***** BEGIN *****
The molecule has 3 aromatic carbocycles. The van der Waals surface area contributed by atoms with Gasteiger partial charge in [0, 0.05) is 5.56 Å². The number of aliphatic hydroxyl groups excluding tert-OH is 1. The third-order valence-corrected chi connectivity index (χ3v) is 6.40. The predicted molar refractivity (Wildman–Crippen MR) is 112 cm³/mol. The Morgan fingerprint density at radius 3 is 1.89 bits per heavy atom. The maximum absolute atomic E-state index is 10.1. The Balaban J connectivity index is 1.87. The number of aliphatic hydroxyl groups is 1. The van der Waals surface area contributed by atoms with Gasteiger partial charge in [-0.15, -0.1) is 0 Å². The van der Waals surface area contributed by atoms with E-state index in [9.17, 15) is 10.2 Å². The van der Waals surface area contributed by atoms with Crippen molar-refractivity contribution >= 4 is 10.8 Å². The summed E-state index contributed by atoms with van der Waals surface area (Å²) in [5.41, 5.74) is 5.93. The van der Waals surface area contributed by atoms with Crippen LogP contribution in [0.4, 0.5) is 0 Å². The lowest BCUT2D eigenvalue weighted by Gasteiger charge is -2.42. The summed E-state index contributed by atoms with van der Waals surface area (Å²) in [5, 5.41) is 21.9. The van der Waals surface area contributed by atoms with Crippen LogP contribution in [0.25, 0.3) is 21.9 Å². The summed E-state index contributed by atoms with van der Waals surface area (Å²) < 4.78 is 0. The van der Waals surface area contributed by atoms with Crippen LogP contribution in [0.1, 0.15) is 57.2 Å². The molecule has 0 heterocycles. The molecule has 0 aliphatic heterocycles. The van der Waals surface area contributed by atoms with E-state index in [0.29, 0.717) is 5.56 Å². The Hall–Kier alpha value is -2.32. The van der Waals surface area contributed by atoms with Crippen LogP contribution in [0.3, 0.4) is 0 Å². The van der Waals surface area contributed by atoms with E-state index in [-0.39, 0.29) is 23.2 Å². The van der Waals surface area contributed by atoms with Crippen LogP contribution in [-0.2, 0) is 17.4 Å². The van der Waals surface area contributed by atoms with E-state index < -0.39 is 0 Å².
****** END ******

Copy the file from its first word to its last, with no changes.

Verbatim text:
The molecule has 3 aromatic carbocycles. The van der Waals surface area contributed by atoms with Gasteiger partial charge in [0, 0.05) is 5.56 Å². The number of aliphatic hydroxyl groups excluding tert-OH is 1. The third-order valence-corrected chi connectivity index (χ3v) is 6.40. The predicted molar refractivity (Wildman–Crippen MR) is 112 cm³/mol. The Morgan fingerprint density at radius 3 is 1.89 bits per heavy atom. The maximum absolute atomic E-state index is 10.1. The Balaban J connectivity index is 1.87. The number of aliphatic hydroxyl groups is 1. The van der Waals surface area contributed by atoms with Gasteiger partial charge in [-0.15, -0.1) is 0 Å². The van der Waals surface area contributed by atoms with E-state index in [9.17, 15) is 10.2 Å². The van der Waals surface area contributed by atoms with Crippen molar-refractivity contribution >= 4 is 10.8 Å². The summed E-state index contributed by atoms with van der Waals surface area (Å²) in [5.41, 5.74) is 5.93. The van der Waals surface area contributed by atoms with Crippen LogP contribution in [0.4, 0.5) is 0 Å². The lowest BCUT2D eigenvalue weighted by Gasteiger charge is -2.42. The summed E-state index contributed by atoms with van der Waals surface area (Å²) in [5, 5.41) is 21.9. The van der Waals surface area contributed by atoms with Crippen LogP contribution in [0.25, 0.3) is 21.9 Å². The summed E-state index contributed by atoms with van der Waals surface area (Å²) < 4.78 is 0. The van der Waals surface area contributed by atoms with Crippen LogP contribution in [0.1, 0.15) is 57.2 Å². The molecule has 0 heterocycles. The molecule has 0 aliphatic heterocycles. The van der Waals surface area contributed by atoms with E-state index in [0.29, 0.717) is 5.56 Å². The Hall–Kier alpha value is -2.32. The van der Waals surface area contributed by atoms with Crippen LogP contribution in [0.3, 0.4) is 0 Å². The van der Waals surface area contributed by atoms with E-state index in [-0.39, 0.29) is 23.2 Å². The van der Waals surface area contributed by atoms with Crippen LogP contribution in [-0.2, 0) is 17.4 Å². The van der Waals surface area contributed by atoms with E-state index < -0.39 is 0 Å².